Carl Jung and Gateways Themes

Gateways artist coaching method employs universal themes identified by the psychology of creativity; and revealed in the work of Carl Gustav Jung. Universal themes highlight the connection between creativity and spirituality. They mirror an artist’s inner and outer challenges and point the way toward overcoming them. Grounded in the core ideas of Carl Jung, Gateways themes also integrate the psychology of creativity as understood through the work of mythologist Joseph Campbell, and various spiritual traditions. Gateways creative artist coaching is designed to foster the spiritual aspects of creativity in line with clients’ own values while improving creative performance and output in practical terms.

The Swiss psychologist Carl Jung (1875-1961) integrated spiritual understanding with scientific investigation and discovered patterns of growth toward psychic wholeness which he called “individuation.” His discoveries and therapeutic methods include familiar terms like personality types, shadow, anima and animus, active imagination and much more. His work has been deeply embraced by creative artists, spiritual leaders, and others who have experienced its rich insights into creativity and spirituality. Jung found correspondences between dream imagery and mythological motifs, and he noticed that the most powerful symbols and myths expressed by humanity seem to arise from a common, deep substratum of the mind he named “the collective unconscious.”

Jung used the word “archetype” to describe the persistence of patterns arising from the collective unconscious that have operated through the millennia. Archetypes can be described as primal patterns (of action or behavior), primal forms, images and energies that govern our creative lives. A child’s devotion to the parents, whether they happen to be reliable parents or not, is an archetypal behavior pattern. Personifications appearing in dreams can be archetypes, as are the Gods and Goddesses of religious traditions who personify various energies or human creative realities. Mythology is the oldest picture language of mankind. It portrays these energies of the inner life and their outer manifestations. For example, in Buddhism we meet the elephant Ganesh, destroyer of obstacles; Brahma the Creator; Vishnu the Sustainer; and Shiva the Destroyer. In Christianity, we meet Mary Mother of God, the feminine aspect of the God force. And there are many more. The snake image, coiling in upon itself can be a symbol of history repeating, of spiritual energies rising, regeneration, elemental life, or can signify something negative and threatening, depending upon which cultural lens it is viewed through.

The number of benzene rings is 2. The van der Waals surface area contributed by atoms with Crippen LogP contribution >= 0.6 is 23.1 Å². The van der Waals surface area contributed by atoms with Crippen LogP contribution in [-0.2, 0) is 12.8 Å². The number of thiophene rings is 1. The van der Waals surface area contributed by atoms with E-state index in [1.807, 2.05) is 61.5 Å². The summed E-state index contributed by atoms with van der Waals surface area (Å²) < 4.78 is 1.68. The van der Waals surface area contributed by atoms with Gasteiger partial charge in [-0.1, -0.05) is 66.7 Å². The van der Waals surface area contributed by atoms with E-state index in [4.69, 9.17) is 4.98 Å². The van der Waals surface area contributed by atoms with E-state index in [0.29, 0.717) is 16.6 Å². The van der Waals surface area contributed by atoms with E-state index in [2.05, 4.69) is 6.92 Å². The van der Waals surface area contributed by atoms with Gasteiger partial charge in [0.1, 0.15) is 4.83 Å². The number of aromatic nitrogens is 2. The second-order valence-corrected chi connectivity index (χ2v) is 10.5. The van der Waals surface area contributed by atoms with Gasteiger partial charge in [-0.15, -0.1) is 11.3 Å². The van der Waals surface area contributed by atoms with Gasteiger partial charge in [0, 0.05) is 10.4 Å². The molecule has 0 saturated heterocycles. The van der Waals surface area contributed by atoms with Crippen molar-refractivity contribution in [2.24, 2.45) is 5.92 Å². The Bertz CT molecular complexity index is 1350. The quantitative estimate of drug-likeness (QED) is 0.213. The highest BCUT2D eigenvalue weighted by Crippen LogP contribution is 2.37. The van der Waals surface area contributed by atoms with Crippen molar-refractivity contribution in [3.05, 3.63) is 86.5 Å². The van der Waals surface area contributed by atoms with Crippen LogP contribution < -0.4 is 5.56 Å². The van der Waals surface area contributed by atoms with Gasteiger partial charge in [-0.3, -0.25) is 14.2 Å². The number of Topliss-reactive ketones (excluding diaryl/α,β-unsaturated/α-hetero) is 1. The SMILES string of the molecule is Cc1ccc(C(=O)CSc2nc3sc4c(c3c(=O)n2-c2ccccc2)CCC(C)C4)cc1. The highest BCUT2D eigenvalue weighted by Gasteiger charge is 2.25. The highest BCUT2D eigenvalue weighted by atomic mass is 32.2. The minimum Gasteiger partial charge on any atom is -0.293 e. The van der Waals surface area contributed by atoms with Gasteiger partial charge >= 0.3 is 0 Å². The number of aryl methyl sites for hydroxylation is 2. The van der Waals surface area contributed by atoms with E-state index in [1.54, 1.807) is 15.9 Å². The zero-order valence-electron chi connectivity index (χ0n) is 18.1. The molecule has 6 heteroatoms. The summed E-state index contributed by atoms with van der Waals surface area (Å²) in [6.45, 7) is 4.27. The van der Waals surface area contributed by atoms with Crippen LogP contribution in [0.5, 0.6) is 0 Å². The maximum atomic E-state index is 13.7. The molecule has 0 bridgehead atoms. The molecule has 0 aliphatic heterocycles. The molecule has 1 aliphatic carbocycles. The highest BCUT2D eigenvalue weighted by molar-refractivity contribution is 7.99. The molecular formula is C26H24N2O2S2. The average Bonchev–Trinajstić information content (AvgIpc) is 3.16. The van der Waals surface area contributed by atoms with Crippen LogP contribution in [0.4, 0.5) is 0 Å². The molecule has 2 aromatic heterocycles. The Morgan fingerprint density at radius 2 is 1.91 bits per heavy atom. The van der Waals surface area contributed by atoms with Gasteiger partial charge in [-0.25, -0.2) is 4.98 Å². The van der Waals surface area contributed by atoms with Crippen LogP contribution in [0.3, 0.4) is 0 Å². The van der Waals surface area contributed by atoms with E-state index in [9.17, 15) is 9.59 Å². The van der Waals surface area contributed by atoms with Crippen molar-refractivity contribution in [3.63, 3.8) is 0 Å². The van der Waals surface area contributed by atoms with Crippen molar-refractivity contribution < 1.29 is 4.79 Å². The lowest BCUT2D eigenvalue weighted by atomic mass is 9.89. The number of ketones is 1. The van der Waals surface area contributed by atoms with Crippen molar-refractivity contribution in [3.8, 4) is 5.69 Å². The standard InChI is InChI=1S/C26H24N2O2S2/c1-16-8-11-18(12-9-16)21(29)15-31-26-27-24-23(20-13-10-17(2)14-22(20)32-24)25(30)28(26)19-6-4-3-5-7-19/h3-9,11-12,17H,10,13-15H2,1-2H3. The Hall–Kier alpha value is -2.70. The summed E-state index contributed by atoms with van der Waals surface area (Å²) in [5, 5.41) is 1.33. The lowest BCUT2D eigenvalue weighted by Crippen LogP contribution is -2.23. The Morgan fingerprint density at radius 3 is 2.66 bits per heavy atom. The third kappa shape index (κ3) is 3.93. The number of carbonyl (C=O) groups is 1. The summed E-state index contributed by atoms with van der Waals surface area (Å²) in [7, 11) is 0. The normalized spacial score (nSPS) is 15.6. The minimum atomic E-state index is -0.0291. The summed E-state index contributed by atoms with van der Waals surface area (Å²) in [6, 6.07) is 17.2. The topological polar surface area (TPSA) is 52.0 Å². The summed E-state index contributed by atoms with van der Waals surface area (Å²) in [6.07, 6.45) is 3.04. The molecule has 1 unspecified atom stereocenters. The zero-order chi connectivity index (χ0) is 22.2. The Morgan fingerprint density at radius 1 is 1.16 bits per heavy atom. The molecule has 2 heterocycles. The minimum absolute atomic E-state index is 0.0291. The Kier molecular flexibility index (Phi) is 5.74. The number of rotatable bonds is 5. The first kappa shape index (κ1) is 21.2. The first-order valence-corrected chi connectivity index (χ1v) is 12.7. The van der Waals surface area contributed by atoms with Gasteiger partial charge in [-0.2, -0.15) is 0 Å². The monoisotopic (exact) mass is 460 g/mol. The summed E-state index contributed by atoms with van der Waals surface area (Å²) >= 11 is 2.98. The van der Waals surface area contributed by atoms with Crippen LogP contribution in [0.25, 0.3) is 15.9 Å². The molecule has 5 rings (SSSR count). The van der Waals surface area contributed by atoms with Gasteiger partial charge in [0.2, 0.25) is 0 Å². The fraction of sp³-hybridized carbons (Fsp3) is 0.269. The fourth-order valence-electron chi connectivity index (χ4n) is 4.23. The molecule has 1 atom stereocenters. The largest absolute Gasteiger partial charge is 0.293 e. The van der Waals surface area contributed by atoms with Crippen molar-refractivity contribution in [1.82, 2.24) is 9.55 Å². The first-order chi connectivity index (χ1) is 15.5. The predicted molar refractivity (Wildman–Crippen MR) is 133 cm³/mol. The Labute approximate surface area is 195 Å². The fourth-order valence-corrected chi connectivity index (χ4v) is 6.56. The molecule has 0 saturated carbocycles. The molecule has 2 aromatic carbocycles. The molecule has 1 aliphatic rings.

In Jungian terms, our psyches are born encoded with the “archetypes” of the collective unconscious with which we remain uniquely connected throughout our spiritual and creative lives. Jung’s teachings can help us to be fully engaged in life while growing spiritually at the same time. When we encounter an archetypal image, our creative inner lives become animated by the energies running through that image.

Gateways coaching uses themes that relate to the creative process. The themes consist of universal images/patterns that help clients to clarify what is working (and not working) along their creative career path. In other words, Gateways Art Coaching themes are “mirrors,” reflecting various aspects of the creative process. The themes also become “windows” (or entry points) through which clients identify what is uniquely true for them. Empowered with this creative clarity, needed actions also become clear. When actions are then taken, clients move begin moving into momentum and acceleration.

Anyone can relate to all seven of Gateways universal themes. However, most clients are experiencing present challenges that are illustrated by one (sometimes two) of these creative themes predominantly.

Gateways themes help creative art career professionals to clarify and meet the following universal challenges to the Creative life:

  • Coping with attitudes about creativity that influence our working process, past and present.
  • Facing colleagues, friends and significant others who influence our creative process.
  • Overcoming obstacles as we embark upon a career transition or a new goal.
  • Lightening up the critical voice and fine-tuning our creative gifts.
  • Finding a balance between the head and heart in our creative process.
  • Moving into closer alliance with our intuition and re-vitalizing our creativity.
  • Gaining more insight and trust in the spiritual aspects of creating.

QUOTES by Carl Jung:

“Your vision will become clear only when you look into your heart. Who looks outside, dreams. Who looks inside, awakens.”

“The creation of something new is not accomplished by the intellect but by the play instinct acting from inner necessity.”

“What did you do as a child that made the hours pass like minutes? Herein lies the key to what you should be doing in your worldly pursuits.”

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*Essay by Barbara Bowen of - the definitive source for artists and creative careers in transition. Contact Barbara to empower your creative process and for help with your career goals. She would love to hear from you.*